Resolving Ambiguity In Spring Beans

So far in this series, we have learned how we can leverage auto-configuration to enable Spring to create beans and wire them together in a Spring container. We have also learned how we can use JavaConfig to configure Java Beans when Autowiring is not sufficient. It is convenient for a Spring to identify beans to resolve dependencies when there is exactly one matching bean in a container. But generally in an enterprise-level Java Application, it is not the case. We will have multiple components of the same type within an application context for different purposes. When there is more than one matching bean, the ambiguity doesn’t allow Spring to autowire the properties, constructor arguments or method parameters. Let us understand this with the help of an example below.

package com.lifeinhurry.person;
public Interface Subject{
    public void attend();
}
package com.lifeinurry.person;
@Component
public class History implements Subject{
     private String content = "history chapter";
     @Override
     public void attend(){
         System.out.print("Reading :" + content);
     }
}
package com.lifeinurry.person;
@Component
public class Literature implements Subject{
     private String content = "literature chapter";
     @Override
     public void attend(){
         System.out.print("Reading :" + content);
     }
}

In the above code snippet, we have an interface Subject which is implemented by two classes History and Literature . Both of these classes are annotated by @Component which means both of them will be identified during component scanning and will be created as beans in a Spring container. Let us consider a class Student example who has a dependency on the type Subject .

package com.lifeinhurry.person;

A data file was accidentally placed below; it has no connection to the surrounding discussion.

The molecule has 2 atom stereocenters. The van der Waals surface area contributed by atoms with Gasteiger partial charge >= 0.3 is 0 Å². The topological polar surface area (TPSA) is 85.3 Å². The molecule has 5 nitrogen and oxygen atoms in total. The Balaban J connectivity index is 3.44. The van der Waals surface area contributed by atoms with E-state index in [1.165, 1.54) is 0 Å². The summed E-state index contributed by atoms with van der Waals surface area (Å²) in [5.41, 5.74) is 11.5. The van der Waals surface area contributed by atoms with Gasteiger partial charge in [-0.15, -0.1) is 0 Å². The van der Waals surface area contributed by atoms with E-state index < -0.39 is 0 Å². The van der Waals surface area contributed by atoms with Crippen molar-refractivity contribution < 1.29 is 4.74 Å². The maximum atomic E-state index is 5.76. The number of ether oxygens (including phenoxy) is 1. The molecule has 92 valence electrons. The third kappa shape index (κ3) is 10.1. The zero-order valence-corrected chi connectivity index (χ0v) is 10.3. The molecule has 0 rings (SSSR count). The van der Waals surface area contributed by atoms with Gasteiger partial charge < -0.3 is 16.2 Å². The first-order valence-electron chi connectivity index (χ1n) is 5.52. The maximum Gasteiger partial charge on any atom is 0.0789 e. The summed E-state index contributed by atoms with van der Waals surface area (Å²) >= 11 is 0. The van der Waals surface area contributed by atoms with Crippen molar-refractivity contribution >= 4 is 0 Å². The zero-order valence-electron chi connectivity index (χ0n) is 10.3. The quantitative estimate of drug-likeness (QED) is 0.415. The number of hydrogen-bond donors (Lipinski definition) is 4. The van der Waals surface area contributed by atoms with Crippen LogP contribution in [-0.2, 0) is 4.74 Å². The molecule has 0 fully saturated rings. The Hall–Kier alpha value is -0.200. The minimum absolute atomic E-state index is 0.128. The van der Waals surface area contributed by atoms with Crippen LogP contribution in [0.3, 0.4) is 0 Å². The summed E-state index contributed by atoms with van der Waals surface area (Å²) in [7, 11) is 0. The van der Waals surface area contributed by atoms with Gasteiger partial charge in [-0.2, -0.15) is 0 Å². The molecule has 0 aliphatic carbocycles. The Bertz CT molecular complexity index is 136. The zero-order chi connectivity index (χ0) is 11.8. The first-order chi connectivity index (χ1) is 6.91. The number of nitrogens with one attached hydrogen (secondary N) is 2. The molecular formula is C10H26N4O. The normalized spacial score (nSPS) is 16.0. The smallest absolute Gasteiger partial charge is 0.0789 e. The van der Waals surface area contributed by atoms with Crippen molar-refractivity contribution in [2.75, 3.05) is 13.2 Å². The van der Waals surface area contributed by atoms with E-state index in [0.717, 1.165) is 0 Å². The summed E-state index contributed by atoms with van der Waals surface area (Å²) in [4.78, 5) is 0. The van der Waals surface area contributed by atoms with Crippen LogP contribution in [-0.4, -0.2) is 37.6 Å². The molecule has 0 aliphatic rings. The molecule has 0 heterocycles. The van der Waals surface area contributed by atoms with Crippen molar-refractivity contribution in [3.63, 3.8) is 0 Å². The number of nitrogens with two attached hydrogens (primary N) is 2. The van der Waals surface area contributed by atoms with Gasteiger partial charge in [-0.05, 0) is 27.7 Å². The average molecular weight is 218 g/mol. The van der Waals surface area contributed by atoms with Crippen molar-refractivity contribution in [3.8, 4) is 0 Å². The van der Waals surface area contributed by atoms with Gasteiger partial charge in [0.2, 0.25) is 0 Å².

public class Student implements Person{
    private Subject subject;
    @Autowired
    public Student (Subject subject) {
         this.subject= subject;
    }
    public void attendSubject() {
         subject.attend();
    }
}

In the above example, we have a class Student which depends on an object of type Subject . When Spring try to autowire the subject parameter in the constructor, it won’t find single unambiguous choice and throws an exception NoUniqueBeanDefinitionException.

nested exception is org.springframework.beans.factory.NoUniqueBeanDefinitionException:
    No qualifying bean of type [com.lifeinhurry.person.Subject] is defined:
        expected single matching bean but found 2: history,literature

For such issues, Spring offers a couple of options. We can declare one of the beans as the primary choice in such cases or we can use  @Qualifier annotation to help Spring narrow down its choices among the candidate beans. Let us understand these options in more detail now.

1. Using @Primary Annotation

When you have such cases when there are multiple beans, you can resolve ambiguity by designating one of the bean as primary bean using annotation @Primary. Spring will automatically choose which you have annotated as @Primary  in case of ambiguity.

//Option 1
@Component
@Primary
public class History implements Subject { ... }

//Option 2
@Bean
@Primary
public Subject history() {
    return new History();
}